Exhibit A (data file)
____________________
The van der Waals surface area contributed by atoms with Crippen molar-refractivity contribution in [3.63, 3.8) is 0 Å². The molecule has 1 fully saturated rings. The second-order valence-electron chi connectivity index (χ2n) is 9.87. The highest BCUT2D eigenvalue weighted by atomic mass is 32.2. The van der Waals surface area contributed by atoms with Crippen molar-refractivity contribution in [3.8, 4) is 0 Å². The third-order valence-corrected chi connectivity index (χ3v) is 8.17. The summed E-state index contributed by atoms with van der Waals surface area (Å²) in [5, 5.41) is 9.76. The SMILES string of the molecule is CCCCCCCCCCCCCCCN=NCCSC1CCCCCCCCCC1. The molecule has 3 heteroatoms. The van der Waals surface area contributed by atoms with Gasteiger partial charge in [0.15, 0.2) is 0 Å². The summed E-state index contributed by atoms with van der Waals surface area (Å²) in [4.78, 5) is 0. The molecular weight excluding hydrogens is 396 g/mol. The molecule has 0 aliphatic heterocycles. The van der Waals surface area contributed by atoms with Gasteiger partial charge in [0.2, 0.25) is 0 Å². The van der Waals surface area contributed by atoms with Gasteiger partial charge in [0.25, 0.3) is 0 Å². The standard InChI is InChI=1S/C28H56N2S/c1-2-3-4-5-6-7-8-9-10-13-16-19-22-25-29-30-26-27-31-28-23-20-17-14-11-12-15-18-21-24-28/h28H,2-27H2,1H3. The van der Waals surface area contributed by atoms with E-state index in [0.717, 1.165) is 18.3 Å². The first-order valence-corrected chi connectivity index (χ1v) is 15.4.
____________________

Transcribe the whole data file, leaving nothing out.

The van der Waals surface area contributed by atoms with Crippen molar-refractivity contribution in [3.63, 3.8) is 0 Å². The molecule has 1 fully saturated rings. The second-order valence-electron chi connectivity index (χ2n) is 9.87. The highest BCUT2D eigenvalue weighted by atomic mass is 32.2. The van der Waals surface area contributed by atoms with Crippen molar-refractivity contribution in [3.8, 4) is 0 Å². The third-order valence-corrected chi connectivity index (χ3v) is 8.17. The summed E-state index contributed by atoms with van der Waals surface area (Å²) in [5, 5.41) is 9.76. The SMILES string of the molecule is CCCCCCCCCCCCCCCN=NCCSC1CCCCCCCCCC1. The molecule has 3 heteroatoms. The van der Waals surface area contributed by atoms with Gasteiger partial charge in [0.15, 0.2) is 0 Å². The summed E-state index contributed by atoms with van der Waals surface area (Å²) in [4.78, 5) is 0. The molecular weight excluding hydrogens is 396 g/mol. The molecule has 0 aliphatic heterocycles. The van der Waals surface area contributed by atoms with Gasteiger partial charge in [0.2, 0.25) is 0 Å². The van der Waals surface area contributed by atoms with Gasteiger partial charge in [0.25, 0.3) is 0 Å². The standard InChI is InChI=1S/C28H56N2S/c1-2-3-4-5-6-7-8-9-10-13-16-19-22-25-29-30-26-27-31-28-23-20-17-14-11-12-15-18-21-24-28/h28H,2-27H2,1H3. The van der Waals surface area contributed by atoms with E-state index in [0.717, 1.165) is 18.3 Å². The first-order valence-corrected chi connectivity index (χ1v) is 15.4.